by Rabbi Sholom DovBer Avtzon
As we contemplate our response to the “laws” that were recently passed in New York, Virginia and elsewhere I thought it appropriate to relate the following story, which I recently heard from Rabbi Nissim Mangel sheyichye. It took place in the late 60’s or early 70’s. He related:
In those years I often accepted requests from various institutions including prestigious universities to give a lecture. Being that the Rebbe was aware of this arrangement, I didn’t inform him of every invitation and request which I received and accepted.
One day I was contacted by the chairman of the department of Jewish Philosophy of NYU – a prestigious university in Manhattan, with the request that I give a lecture. A date and topic was agreed upon and the proper publicity was made. For some reason the chair decided to invite the dean of the university, as well as various religious dignitaries.
A few weeks before I was to give that speech, I had a yechidus with the Rebbe. Among the points I mentioned was the speech I was going to be giving.
The Rebbe inquired if the scheduled venue had separate sitting or was it mixed seating. I replied, it would be mixed. The Rebbe instructed me not to give the speech.
After the yechidus, I called up the chairman and informed him that I am a follower of the Lubavitcher Rebbe and the Rebbe instructed me not to give this lecture, so although I agreed to it, I must back out.
Understandably he was quite upset and inquired about the entire conversation. I informed him of the Rebbe’s question about the seating arrangement. However, being that I agreed to speak, I felt bad for his predicament and offered to arrange for him, a yechidus with the Rebbe, where he can ask him.
He angrily declared, The Rebbe is a fanatic. He is so old fashion. We have made tremendous progress in equality and decency and I refuse to speak to him or anyone with those outdated beliefs. Women are not second class and don’t have to be segregated. He continued, however, being that I sent out invitations and the dean of the university and other dignitaries, are planning on attending. So can you please write your speech down and I will say you couldn’t attend, but you sent in your address.
I agreed to this request and wrote it up, and after receiving it, he called me to say, he was extremely pleased with it.
He then requested that I reconsider my decision, as he believes that it would have an everlasting impact on the attendees if I deliver it in person, which in turn would influence them to help in various Jewish causes. I thanked him for his kind words, but I pointed out that as a chossid I cannot go against the instructions of the Rebbe. I concluded, but if you want, you can plead your case to him.
To my surprise this time he said he agreed and a time was arranged.
We waited in the office of the mazkirus and at the arranged time, we stood outside the Rebbe’s room. When he entered and saw the Rebbe he froze, and I had to literally help him walk to the chair in front of the Rebbe’s desk and help him sit down.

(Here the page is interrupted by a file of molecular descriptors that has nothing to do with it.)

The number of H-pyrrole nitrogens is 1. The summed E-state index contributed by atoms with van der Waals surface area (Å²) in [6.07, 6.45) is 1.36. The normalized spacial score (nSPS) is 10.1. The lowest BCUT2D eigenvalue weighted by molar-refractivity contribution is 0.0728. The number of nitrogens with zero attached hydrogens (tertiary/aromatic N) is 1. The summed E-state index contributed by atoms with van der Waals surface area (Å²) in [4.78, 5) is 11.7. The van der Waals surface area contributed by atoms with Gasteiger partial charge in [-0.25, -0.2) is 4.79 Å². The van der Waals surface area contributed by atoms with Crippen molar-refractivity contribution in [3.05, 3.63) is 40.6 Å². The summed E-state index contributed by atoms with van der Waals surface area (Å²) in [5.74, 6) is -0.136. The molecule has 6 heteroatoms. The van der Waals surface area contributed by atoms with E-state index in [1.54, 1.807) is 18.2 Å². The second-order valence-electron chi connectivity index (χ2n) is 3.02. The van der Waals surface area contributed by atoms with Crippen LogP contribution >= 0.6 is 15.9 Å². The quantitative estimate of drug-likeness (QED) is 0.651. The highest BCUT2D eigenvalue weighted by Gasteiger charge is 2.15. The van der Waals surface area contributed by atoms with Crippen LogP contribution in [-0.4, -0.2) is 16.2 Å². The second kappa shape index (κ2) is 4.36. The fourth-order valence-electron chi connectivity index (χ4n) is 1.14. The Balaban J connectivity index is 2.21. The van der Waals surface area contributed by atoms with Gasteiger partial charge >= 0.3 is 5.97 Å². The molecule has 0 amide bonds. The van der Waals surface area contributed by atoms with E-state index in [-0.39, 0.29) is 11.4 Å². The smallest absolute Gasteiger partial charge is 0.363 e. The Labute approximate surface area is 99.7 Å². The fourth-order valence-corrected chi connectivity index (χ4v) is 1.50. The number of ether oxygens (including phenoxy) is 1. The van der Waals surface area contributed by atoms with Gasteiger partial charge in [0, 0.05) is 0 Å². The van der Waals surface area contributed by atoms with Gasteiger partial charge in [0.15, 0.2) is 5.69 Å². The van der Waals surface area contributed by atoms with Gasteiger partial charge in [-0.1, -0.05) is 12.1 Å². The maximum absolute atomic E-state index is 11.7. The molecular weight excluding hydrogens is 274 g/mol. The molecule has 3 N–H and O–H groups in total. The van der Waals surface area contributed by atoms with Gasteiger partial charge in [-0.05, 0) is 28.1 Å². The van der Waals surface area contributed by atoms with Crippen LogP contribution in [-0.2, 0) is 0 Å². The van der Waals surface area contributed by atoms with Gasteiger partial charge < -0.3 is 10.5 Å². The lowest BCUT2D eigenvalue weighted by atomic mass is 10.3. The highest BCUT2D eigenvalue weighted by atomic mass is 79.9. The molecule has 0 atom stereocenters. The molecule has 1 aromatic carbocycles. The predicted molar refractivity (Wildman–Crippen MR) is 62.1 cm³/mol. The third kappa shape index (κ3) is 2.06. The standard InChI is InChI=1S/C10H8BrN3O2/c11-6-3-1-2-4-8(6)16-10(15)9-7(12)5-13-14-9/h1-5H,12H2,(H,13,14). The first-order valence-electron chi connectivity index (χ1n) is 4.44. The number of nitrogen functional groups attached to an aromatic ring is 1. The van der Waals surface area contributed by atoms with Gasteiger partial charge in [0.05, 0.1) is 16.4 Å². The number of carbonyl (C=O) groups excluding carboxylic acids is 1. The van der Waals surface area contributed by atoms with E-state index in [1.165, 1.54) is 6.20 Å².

After asking the Rebbe to allow me to give the lecture and explaining the tremendous benefit it would create, as many distinguished and influential people will be attending, the Rebbe inquired, “In what topic did you request Rabbi Mangel to talk about?
He replied, on Jewish philosophy.
The Rebbe replied, for your participants, it would be much more appropriate to talk about the seven Noachide laws.
The chairman became so upset, he burst out and stated, “The seven Noachide laws are so outdated. Society has made tremendous progress. We are past and better than that!”
The Rebbe gently replied, in society nowadays they eat lobster and crab. Do you have any inclination on how they are prepared? They take a live fish and throw it into a boiling pot of water and cook it alive. That is an extremely achzurious (barbaric) act! And that is called progress?!
The chairman was visibly shaken by this reply, he had no answer and respectfully left the Rebbe’s room.
Once we were outside, he told me:
I have met with numerous presidents and prime ministers. I met leaders of various religious persuasions, but I never felt incapacitated by fear as I did when I gazed upon him as I entered his room. Now, the Rabbi is a religious Jew, so I can correctly assume he doesn’t eat those fish. However, I am not observant and yes I eat and enjoy them. I never thought about the way they are cooked, and now I see he is correct, that is truly barbaric – that indeed demonstrates that we fall short in the progress we pride ourselves in.
I have to take back my argument about him being a fanatic and old fashion and we are making progress.
Rabbi Mangel then added the following thought. Evidently the Rebbe wanted to help this Jew do teshuva, and hear and see the Torah from a different vantage point. That is why he instructed me not to give that lecture, in order that the chairman comes for a yechidus and hears this. As shortly afterwards the Rebbe told me I should be successful in my lectures at Universities.
The reason I am posting this story is; let us realize that infanticide is not progress and cultured, it is barbaric. The path and ways of the Torah are sweet and uplifting, while the other path leads to the opposite extreme, harmful for all humanity.
Rabbi Avtzon is a veteran mechanech and the author of numerous books on the Rebbeim and their chassidim. He is available to farbreng in your community and can be contacted at firstname.lastname@example.org